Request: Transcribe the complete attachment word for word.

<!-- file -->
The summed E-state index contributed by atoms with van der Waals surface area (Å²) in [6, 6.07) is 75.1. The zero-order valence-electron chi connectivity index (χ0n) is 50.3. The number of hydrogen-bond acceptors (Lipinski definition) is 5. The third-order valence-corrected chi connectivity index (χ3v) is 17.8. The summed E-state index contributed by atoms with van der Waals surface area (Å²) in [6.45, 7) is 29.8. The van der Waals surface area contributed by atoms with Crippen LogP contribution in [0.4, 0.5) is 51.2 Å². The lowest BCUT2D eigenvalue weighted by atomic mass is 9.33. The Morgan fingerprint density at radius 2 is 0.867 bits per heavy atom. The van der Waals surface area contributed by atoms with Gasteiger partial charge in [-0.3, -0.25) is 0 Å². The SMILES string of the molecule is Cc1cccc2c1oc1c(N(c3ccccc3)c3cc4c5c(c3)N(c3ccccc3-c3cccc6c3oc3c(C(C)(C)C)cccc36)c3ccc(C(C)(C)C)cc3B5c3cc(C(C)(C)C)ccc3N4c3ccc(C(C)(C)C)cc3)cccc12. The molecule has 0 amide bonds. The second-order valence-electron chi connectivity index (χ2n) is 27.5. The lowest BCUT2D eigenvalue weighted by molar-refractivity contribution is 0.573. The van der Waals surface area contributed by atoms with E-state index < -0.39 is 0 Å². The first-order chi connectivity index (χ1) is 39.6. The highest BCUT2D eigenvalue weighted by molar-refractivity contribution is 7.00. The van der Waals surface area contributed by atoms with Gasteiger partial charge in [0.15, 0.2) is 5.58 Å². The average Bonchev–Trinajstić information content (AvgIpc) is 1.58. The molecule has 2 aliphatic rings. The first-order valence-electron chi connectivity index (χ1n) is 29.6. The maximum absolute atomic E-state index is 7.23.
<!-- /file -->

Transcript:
The summed E-state index contributed by atoms with van der Waals surface area (Å²) in [6, 6.07) is 75.1. The zero-order valence-electron chi connectivity index (χ0n) is 50.3. The number of hydrogen-bond acceptors (Lipinski definition) is 5. The third-order valence-corrected chi connectivity index (χ3v) is 17.8. The summed E-state index contributed by atoms with van der Waals surface area (Å²) in [6.45, 7) is 29.8. The van der Waals surface area contributed by atoms with Crippen LogP contribution in [0.4, 0.5) is 51.2 Å². The lowest BCUT2D eigenvalue weighted by atomic mass is 9.33. The Morgan fingerprint density at radius 2 is 0.867 bits per heavy atom. The van der Waals surface area contributed by atoms with Gasteiger partial charge in [-0.3, -0.25) is 0 Å². The SMILES string of the molecule is Cc1cccc2c1oc1c(N(c3ccccc3)c3cc4c5c(c3)N(c3ccccc3-c3cccc6c3oc3c(C(C)(C)C)cccc36)c3ccc(C(C)(C)C)cc3B5c3cc(C(C)(C)C)ccc3N4c3ccc(C(C)(C)C)cc3)cccc12. The molecule has 0 amide bonds. The second-order valence-electron chi connectivity index (χ2n) is 27.5. The lowest BCUT2D eigenvalue weighted by molar-refractivity contribution is 0.573. The van der Waals surface area contributed by atoms with E-state index < -0.39 is 0 Å². The first-order chi connectivity index (χ1) is 39.6. The highest BCUT2D eigenvalue weighted by molar-refractivity contribution is 7.00. The van der Waals surface area contributed by atoms with Gasteiger partial charge in [0.15, 0.2) is 5.58 Å². The average Bonchev–Trinajstić information content (AvgIpc) is 1.58. The molecule has 2 aliphatic rings. The first-order valence-electron chi connectivity index (χ1n) is 29.6. The maximum absolute atomic E-state index is 7.23.